deep-sea environment is from any other that ecologists have visited.
The discovery of high diversity in the deep sea was critically important to the evolution and maturation of biological oceanography because it provided scientific respectability to this expensive research. Deep-sea animals were found to be interesting and sometimes weird, as National Geographic articles frequently reminded us, but of what relevance was deep-sea ecology? The discussion of diversity thrust deep-sea research into a mainstream ecology debate that was important and exciting. This development was pivotal because NSF is most comfortable supporting hypothesis-driven research on questions that are significant to mainstream science. After Howie Sanders and Bob Hessler published on deep-sea diversity (Sanders, 1967; Hessler and Sanders, 1969; Sanders and Hessler, 1967; Dayton and Hessler, 1972; Grassle and Sanders, 1973), there were abundant hypotheses to be tested, and tested they were. The Biological Oceanography Program at NSF was, and still is, the major supporter of this work.
1967 Hessler, R.R., and H.L. Sanders. 1967. Faunal diversity in the deep-sea. Deep-Sea Res. 14:65-78.
1968 Sanders, H.L. 1968. Marine benthic diversity: A comparative study. Am. Natur. 102:243-282.
1969 Rowe, G.T., and R.J. Menzies. 1969. Zonation of large benthic invertebrates in the deep-sea off the Carolinas. Deep-Sea Res. 16:531-537.
1969 Sanders, H.L., and R.R. Hessler. 1969. Ecology of the deep-sea benthos. Science 163:1419-1424.
1972 Dayton, P.K., and R.R. Hessler. 1972. Role of biological disturbance in maintaining diversity in the deep sea. Deep-Sea Res. 19:199-208.
1973 Grassle, J.F., and H.L. Sanders. 1973. Life histories and the role of disturbance. Deep-Sea Res. 20:643-659.
1976 Jumars, P.A. 1976. Deep-sea species diversity: Does it have a characteristic scale? J. Mar. Res. 34:217-246.
This landmark achievement had its origin in a Limnology and Oceanography publication by Dugdale and Goering (1967) that introduced a deceptively simple notion: primary productivity in the ocean can be divided into the portion that uses locally recycled nutrients (regenerated production) and the portion that uses nutrients newly transported into the euphotic zone (new production), usually by the physical processes of mixing and upwelling. Dugdale and Goering's exciting and powerful concept was presented in very basic terms and specifically included ''new" nutrients entering from the atmosphere, a process that was not considered important in 1967 but is now known to be significant.
The new production concept, together with the Dugdale (1967) paper on nutrient uptake dynamics in the same issue of Limnology and Oceanography , provided biological oceanography with the mathematical formalism needed for rigorous, quantitative modeling of ocean productivity and biogeochemical fluxes. (See also Eppley et al., 1969; MacIsaac and Dugdale, 1969.) This formalism fueled the explosive growth of modeling described in the modeling section later in this paper.
Eppley and Peterson (1979) further developed the concept by arguing that at steady state the magnitude of new production is equal to the export flux of particulate organic matter out of the euphotic zone to the ocean interior. Together, the Dugdale and Goering (1967) and Eppley and Peterson (1979) papers have impressive citation index scores. At the ages of 31 and 19 years, respectively, they are cited more now than they were in their first decades. They are like fine wines. Significantly, Eppley and Peterson (1979) estimated global new production to be about 4 petagrams per year and suggested for the first time that this number approximates the sinking flux of organic carbon and, hence, the rate at which the deep sea sequesters atmospheric carbon dioxide. This number has proved very durable; it is still used in global biogeochemical budgets.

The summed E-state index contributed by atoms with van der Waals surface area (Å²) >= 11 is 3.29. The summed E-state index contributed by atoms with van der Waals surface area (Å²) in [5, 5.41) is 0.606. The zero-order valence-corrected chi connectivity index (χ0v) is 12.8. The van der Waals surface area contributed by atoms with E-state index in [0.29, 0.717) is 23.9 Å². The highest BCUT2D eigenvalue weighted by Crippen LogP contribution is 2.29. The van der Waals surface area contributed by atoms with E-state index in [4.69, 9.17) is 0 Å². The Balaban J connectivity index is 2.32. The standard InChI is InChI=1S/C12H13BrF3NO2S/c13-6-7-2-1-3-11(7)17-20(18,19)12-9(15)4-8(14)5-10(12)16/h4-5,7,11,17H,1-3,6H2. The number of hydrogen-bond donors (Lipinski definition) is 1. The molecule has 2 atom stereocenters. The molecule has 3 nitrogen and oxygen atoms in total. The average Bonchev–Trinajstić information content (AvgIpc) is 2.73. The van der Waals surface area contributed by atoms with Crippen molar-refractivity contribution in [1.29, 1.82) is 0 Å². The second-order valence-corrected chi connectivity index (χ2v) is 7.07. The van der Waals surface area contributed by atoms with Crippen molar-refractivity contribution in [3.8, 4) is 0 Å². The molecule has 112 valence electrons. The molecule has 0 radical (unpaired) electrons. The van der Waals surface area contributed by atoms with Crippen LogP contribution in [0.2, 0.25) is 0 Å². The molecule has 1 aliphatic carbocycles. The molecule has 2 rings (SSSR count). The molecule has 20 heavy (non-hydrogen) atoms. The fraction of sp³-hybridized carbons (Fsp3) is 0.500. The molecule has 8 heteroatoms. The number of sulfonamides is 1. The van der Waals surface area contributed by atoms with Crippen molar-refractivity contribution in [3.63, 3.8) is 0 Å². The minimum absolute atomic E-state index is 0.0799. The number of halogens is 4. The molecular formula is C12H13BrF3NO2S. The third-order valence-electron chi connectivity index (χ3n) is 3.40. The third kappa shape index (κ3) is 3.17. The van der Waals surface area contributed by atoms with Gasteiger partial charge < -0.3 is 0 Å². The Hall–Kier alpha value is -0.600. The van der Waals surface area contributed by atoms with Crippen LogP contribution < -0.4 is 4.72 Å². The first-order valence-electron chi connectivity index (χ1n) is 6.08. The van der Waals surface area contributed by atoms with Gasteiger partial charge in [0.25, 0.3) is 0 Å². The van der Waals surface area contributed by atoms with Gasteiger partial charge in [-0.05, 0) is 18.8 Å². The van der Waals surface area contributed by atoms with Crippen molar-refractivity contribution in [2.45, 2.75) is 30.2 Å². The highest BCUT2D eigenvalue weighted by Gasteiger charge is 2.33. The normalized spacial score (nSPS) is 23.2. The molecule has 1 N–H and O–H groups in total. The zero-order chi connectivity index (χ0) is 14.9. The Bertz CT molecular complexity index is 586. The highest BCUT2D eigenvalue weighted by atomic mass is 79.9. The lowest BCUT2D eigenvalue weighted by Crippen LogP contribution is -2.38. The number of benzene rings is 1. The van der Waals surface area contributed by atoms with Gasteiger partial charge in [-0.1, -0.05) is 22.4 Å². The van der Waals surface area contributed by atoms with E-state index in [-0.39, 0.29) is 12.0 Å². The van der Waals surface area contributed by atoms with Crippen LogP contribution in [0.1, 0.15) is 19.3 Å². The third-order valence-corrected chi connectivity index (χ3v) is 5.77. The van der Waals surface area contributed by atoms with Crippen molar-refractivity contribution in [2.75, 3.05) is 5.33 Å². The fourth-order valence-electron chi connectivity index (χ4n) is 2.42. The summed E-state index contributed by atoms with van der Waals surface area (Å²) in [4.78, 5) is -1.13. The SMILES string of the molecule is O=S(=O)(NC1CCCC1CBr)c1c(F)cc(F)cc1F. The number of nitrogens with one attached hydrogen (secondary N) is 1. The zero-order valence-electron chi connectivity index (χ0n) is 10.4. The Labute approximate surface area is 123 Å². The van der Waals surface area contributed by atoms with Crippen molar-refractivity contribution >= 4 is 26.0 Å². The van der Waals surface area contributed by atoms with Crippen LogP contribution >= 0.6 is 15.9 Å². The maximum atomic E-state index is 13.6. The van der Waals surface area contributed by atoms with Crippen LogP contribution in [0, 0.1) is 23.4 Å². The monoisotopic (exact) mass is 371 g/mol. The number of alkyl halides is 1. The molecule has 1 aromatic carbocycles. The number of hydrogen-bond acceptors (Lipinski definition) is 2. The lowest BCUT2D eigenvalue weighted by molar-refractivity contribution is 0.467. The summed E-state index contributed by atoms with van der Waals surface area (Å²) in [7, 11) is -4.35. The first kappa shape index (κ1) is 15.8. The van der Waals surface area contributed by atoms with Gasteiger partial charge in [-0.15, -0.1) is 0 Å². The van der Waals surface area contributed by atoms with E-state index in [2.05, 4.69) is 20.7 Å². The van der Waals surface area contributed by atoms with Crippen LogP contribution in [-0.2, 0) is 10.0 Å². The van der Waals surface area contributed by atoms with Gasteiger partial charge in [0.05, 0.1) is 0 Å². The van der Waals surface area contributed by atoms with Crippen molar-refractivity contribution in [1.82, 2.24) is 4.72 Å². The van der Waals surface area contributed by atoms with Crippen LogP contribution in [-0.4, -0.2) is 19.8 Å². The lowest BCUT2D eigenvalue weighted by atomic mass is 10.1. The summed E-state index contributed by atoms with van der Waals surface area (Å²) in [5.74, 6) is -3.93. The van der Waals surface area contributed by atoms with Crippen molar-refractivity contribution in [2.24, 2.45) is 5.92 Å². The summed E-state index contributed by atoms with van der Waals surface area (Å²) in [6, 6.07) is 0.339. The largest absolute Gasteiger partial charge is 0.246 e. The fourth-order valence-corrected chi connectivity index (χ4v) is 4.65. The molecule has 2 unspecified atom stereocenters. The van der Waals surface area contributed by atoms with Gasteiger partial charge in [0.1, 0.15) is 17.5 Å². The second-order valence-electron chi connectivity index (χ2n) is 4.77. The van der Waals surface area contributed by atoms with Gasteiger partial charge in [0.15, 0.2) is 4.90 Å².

As a consequence of the work of Dugdale and Goering (1967) and Eppley and Peterson (1979), a link was forged between physical and biological oceanography. The new concept required that physical processes of mixing and upwelling be an integral part of ecosystem models dealing with new production, fish production, or export of organic material from the surface layer. Ocean physics and biology were formally wed by this landmark achievement.
The technological advance that made progress on new production possible was the use of a stable isotope tracer 15N and a mass spectrometer to measure it precisely. The 15N tracer method was a logical development of Steemann-Nielsen's (1952) breakthrough use of 14C as a tracer of carbon fixation.
Dugdale and Goering's work was supported by the NSF International Indian Ocean Expedition and its successor program, the Southeastern Pacific Expedition, using the NSF ship Anton Bruun for focused biological oceanography. The NSF decision to fund this vessel specifically for biological oceanography was a decision that had positive long-range consequences for the field. In addition to expeditionary support from NSF, laboratory support came from the Atomic Energy Commission (AEC), now the Department of Energy (DOE). In the 1960s and 1970s, NSF and AEC had a productive partnership, with NSF providing focused investigator and expedition awards and AEC providing block grants to support research groups. Dugdale and Goering went to sea with John Ryther's AEC-supported research group at the Woods Hole Oceanographic Institution. Eppley was a member of J.D.H. Strickland's AEC group at Scripps Institution of Oceanography and headed this group later during its most productive years. However, NSF was the lead agency responsible for this breakthrough and the agency should take great pride in this landmark achievement.